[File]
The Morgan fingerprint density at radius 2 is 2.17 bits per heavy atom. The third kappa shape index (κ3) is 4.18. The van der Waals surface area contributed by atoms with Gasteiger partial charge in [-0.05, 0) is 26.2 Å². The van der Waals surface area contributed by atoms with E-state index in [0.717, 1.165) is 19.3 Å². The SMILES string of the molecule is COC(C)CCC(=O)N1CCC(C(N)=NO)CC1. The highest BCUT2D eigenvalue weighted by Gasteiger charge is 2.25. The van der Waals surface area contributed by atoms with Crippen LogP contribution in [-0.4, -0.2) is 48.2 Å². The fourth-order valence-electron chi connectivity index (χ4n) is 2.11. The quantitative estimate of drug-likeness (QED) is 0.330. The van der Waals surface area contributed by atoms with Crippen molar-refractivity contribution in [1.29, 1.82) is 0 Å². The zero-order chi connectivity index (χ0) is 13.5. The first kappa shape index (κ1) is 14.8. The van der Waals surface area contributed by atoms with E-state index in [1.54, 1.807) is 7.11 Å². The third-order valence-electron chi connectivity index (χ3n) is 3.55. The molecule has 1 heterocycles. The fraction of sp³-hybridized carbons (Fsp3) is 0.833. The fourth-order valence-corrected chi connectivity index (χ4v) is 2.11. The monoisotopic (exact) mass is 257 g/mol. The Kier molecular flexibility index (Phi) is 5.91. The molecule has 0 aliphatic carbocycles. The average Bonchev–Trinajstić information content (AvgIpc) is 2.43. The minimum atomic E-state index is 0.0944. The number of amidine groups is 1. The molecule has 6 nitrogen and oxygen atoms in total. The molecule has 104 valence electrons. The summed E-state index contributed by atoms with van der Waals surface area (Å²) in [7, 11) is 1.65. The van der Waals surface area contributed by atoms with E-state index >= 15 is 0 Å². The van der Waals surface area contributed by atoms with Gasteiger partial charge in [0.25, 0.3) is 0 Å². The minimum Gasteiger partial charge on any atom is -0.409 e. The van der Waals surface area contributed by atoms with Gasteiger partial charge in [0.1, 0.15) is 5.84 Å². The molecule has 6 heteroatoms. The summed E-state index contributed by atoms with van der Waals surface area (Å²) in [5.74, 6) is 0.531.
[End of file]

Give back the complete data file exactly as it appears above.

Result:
The Morgan fingerprint density at radius 2 is 2.17 bits per heavy atom. The third kappa shape index (κ3) is 4.18. The van der Waals surface area contributed by atoms with Gasteiger partial charge in [-0.05, 0) is 26.2 Å². The van der Waals surface area contributed by atoms with E-state index in [0.717, 1.165) is 19.3 Å². The SMILES string of the molecule is COC(C)CCC(=O)N1CCC(C(N)=NO)CC1. The highest BCUT2D eigenvalue weighted by Gasteiger charge is 2.25. The van der Waals surface area contributed by atoms with Crippen LogP contribution in [-0.4, -0.2) is 48.2 Å². The fourth-order valence-electron chi connectivity index (χ4n) is 2.11. The quantitative estimate of drug-likeness (QED) is 0.330. The van der Waals surface area contributed by atoms with Crippen molar-refractivity contribution in [1.29, 1.82) is 0 Å². The zero-order chi connectivity index (χ0) is 13.5. The first kappa shape index (κ1) is 14.8. The van der Waals surface area contributed by atoms with E-state index in [1.54, 1.807) is 7.11 Å². The third-order valence-electron chi connectivity index (χ3n) is 3.55. The molecule has 1 heterocycles. The fraction of sp³-hybridized carbons (Fsp3) is 0.833. The fourth-order valence-corrected chi connectivity index (χ4v) is 2.11. The monoisotopic (exact) mass is 257 g/mol. The Kier molecular flexibility index (Phi) is 5.91. The molecule has 0 aliphatic carbocycles. The average Bonchev–Trinajstić information content (AvgIpc) is 2.43. The minimum atomic E-state index is 0.0944. The number of amidine groups is 1. The molecule has 6 nitrogen and oxygen atoms in total. The molecule has 104 valence electrons. The summed E-state index contributed by atoms with van der Waals surface area (Å²) in [7, 11) is 1.65. The van der Waals surface area contributed by atoms with E-state index >= 15 is 0 Å². The van der Waals surface area contributed by atoms with Gasteiger partial charge in [0.25, 0.3) is 0 Å². The minimum Gasteiger partial charge on any atom is -0.409 e. The van der Waals surface area contributed by atoms with Gasteiger partial charge in [0.1, 0.15) is 5.84 Å². The molecule has 6 heteroatoms. The summed E-state index contributed by atoms with van der Waals surface area (Å²) in [5.74, 6) is 0.531.